Former UK Prime Minister Boris Johnson Quits as MP Ahead of Verdict on Partygate Scandal

Former UK Prime Minister Boris Johnson Quits as MP Ahead of Verdict on Partygate Scandal
Former Prime Minister Boris Johnson giving evidence to the Privileges Committee at the House of Commons, London, on March 22, 2023. (House of Commons/UK Parliament via PA Media)
Alexander Zhang

Former Prime Minister Boris Johnson has stepped down as an MP as the Parliamentary committee investigating the “partygate” scandal is set to announce its final verdict on whether he had lied to the House of Commons.

The House of Commons Privileges Committee, which is led by Labour MP Harriet Harman but has a Conservative majority, has been investigating whether Johnson misled Parliament when he repeatedly claimed that COVID-19 rules had been “followed at all times” in Downing Street.

 Boris Johnson at a gathering in 10 Downing Street. (Sue Gray Report/Cabinet Office/PA)
Boris Johnson at a gathering in 10 Downing Street. (Sue Gray Report/Cabinet Office/PA)

The Times of London reported on Thursday that the panel had sent Johnson a draft of the report.

On Friday evening, the former prime minister announced his intention to step down as MP for Uxbridge and South Ruislip with immediate effect.

‘Kangaroo Court’

In a statement to the media, Johnson wrote: “I have received a letter from the Privileges Committee making it clear—much to my amazement—that they are determined to use the proceedings against me to drive me out of Parliament.”

“Their purpose from the beginning has been to find me guilty, regardless of the facts,” he alleged, adding, “This is the very definition of a kangaroo court.”

Johnson also claimed the probe has been a “witch hunt” intended to “take revenge for Brexit and ultimately to reverse the 2016 referendum result,” despite the fact that the Privileges Committee has a Tory majority and includes arch-Brexiteer Sir Bernard Jenkin.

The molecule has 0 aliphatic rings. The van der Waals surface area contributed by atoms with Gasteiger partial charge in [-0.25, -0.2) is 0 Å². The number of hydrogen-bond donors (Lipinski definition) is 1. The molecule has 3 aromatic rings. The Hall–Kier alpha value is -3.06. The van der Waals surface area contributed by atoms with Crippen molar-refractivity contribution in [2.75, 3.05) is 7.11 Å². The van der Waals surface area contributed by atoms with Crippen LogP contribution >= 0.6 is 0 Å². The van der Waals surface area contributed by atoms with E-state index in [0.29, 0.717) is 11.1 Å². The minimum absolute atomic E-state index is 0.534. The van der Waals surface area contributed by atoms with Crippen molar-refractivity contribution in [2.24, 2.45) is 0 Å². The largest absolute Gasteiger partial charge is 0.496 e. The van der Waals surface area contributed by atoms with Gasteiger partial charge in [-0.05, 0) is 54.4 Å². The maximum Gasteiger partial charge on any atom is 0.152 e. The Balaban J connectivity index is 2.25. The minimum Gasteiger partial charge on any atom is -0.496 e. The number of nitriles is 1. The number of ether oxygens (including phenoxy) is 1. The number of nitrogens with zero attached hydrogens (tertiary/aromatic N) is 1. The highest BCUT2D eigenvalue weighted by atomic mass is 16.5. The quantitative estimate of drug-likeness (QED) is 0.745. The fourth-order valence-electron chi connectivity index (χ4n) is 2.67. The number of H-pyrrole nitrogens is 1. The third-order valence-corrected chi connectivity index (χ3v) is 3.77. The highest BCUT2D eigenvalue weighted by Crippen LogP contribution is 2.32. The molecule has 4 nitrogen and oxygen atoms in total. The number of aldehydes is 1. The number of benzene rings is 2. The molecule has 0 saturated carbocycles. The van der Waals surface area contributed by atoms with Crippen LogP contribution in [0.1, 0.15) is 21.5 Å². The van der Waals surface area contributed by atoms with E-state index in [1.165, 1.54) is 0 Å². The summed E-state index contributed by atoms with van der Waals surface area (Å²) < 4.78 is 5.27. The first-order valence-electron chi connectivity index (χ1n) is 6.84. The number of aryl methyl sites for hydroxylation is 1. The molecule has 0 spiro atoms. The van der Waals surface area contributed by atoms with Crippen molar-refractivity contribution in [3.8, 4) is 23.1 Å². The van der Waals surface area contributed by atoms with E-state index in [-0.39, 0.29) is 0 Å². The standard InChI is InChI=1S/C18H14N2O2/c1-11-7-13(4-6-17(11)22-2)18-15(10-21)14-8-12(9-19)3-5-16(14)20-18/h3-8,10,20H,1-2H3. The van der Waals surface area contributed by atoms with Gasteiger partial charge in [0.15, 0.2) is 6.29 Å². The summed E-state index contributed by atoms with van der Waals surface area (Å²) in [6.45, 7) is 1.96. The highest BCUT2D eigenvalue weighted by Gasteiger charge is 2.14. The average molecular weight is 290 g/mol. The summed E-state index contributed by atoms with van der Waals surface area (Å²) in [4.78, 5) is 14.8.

He said he was “bewildered and appalled” that he could be “forced out, anti-democratically,” by a committee “with such egregious bias.”

But he appears to have left the door open for a return to Westminster, saying, “It is very sad to be leaving Parliament—at least for now.”

Parting Shot

In the statement, Johnson also defended his record in office and fired a parting shot at Prime Minister Rishi Sunak, saying there is a need for a “properly Conservative government.”

He claimed that Labour’s lead over the Tories has “massively widened” since Sunak replaced him as prime minister, adding, “Just a few years after winning the biggest majority in almost half a century, that majority is now clearly at risk.”

He said: “Our party needs urgently to recapture its sense of momentum and its belief in what this country can do.

“We need to show how we are making the most of Brexit and we need in the next months to be setting out a pro-growth and pro-investment agenda.

“We need to cut business and personal taxes—and not just as pre-election gimmicks—rather than endlessly putting them up.”

But he said the Conservative Party “has the time to recover its mojo and its ambition and to win the next election.”

It had long been suspected he could abandon Uxbridge and South Ruislip, where he had a majority of only 7,210 in 2019, in favor of a safer seat.

His resignation came just hours after leading ally Nadine Dorries resigned her Mid-Bedfordshire seat, where the Tories enjoy a majority of more than 24,000, fuelling speculation that Johnson could target that safer constituency for a comeback.

‘Deceit and Lies’

Responding to Johnson’s statement, a spokesperson for the Privileges Committee said: “The committee has followed the procedures and the mandate of the House at all times and will continue to do so.

“Mr. Johnson has departed from the processes of the House and has impugned the integrity of the House by his statement. The Committee will meet on Monday to conclude the inquiry and to publish its report promptly.”

Angela Rayner, Labour’s deputy leader, said the former prime minister had “jumped” to avoid facing a potential by-election in his marginal constituency.

“To me, he is a coward,” the senior opposition MP told BBC Radio 5 Live.

Sir Ed Davey, leader of the Liberal Democrats, said Johnson has “a track record of deceit and lies.”

He told BBC Radio 4’s Today programme: “I never thought he was fit to be an MP, let alone prime minister.”

PA Media contributed to this report.